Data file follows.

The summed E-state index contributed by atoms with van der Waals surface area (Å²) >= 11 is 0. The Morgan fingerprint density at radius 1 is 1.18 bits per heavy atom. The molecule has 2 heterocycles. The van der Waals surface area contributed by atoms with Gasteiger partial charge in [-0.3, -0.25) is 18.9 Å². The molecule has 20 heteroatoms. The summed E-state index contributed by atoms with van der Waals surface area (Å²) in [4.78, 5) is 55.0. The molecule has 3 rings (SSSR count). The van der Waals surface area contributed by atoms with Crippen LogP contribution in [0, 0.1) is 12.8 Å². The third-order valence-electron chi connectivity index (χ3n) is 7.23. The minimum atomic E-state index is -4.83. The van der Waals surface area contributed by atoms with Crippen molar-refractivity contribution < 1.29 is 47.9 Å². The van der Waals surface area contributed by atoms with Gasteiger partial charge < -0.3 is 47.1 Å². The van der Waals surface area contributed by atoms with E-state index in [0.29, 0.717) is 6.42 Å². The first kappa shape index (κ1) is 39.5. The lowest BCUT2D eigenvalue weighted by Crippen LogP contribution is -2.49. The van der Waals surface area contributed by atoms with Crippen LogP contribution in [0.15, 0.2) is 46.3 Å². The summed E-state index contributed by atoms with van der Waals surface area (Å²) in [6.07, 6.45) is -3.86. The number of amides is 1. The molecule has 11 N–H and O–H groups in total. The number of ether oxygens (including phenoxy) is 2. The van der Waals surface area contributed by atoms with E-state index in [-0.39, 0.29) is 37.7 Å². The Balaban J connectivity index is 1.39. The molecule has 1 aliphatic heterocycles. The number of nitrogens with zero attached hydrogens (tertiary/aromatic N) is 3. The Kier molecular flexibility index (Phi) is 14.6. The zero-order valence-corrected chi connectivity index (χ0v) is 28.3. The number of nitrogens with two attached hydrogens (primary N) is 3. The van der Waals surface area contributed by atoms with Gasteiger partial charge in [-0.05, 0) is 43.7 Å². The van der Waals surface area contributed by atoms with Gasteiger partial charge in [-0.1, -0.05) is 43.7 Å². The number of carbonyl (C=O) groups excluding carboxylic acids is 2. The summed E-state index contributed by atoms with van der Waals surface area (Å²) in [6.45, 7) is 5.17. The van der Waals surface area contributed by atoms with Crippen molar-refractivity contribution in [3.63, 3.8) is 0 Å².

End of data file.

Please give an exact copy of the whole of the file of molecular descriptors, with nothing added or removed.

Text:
The summed E-state index contributed by atoms with van der Waals surface area (Å²) >= 11 is 0. The Morgan fingerprint density at radius 1 is 1.18 bits per heavy atom. The molecule has 2 heterocycles. The van der Waals surface area contributed by atoms with Gasteiger partial charge in [-0.3, -0.25) is 18.9 Å². The molecule has 20 heteroatoms. The summed E-state index contributed by atoms with van der Waals surface area (Å²) in [4.78, 5) is 55.0. The molecule has 3 rings (SSSR count). The van der Waals surface area contributed by atoms with Crippen LogP contribution in [0, 0.1) is 12.8 Å². The third-order valence-electron chi connectivity index (χ3n) is 7.23. The minimum atomic E-state index is -4.83. The van der Waals surface area contributed by atoms with Crippen molar-refractivity contribution < 1.29 is 47.9 Å². The van der Waals surface area contributed by atoms with Gasteiger partial charge < -0.3 is 47.1 Å². The van der Waals surface area contributed by atoms with E-state index in [0.29, 0.717) is 6.42 Å². The first kappa shape index (κ1) is 39.5. The lowest BCUT2D eigenvalue weighted by Crippen LogP contribution is -2.49. The van der Waals surface area contributed by atoms with Crippen LogP contribution in [0.15, 0.2) is 46.3 Å². The summed E-state index contributed by atoms with van der Waals surface area (Å²) in [6.07, 6.45) is -3.86. The number of amides is 1. The molecule has 11 N–H and O–H groups in total. The number of ether oxygens (including phenoxy) is 2. The van der Waals surface area contributed by atoms with E-state index in [-0.39, 0.29) is 37.7 Å². The Balaban J connectivity index is 1.39. The molecule has 1 aliphatic heterocycles. The number of nitrogens with zero attached hydrogens (tertiary/aromatic N) is 3. The Kier molecular flexibility index (Phi) is 14.6. The zero-order valence-corrected chi connectivity index (χ0v) is 28.3. The number of nitrogens with two attached hydrogens (primary N) is 3. The van der Waals surface area contributed by atoms with Gasteiger partial charge in [-0.05, 0) is 43.7 Å². The van der Waals surface area contributed by atoms with Gasteiger partial charge in [-0.1, -0.05) is 43.7 Å². The number of carbonyl (C=O) groups excluding carboxylic acids is 2. The summed E-state index contributed by atoms with van der Waals surface area (Å²) in [6.45, 7) is 5.17. The van der Waals surface area contributed by atoms with Crippen molar-refractivity contribution in [3.63, 3.8) is 0 Å².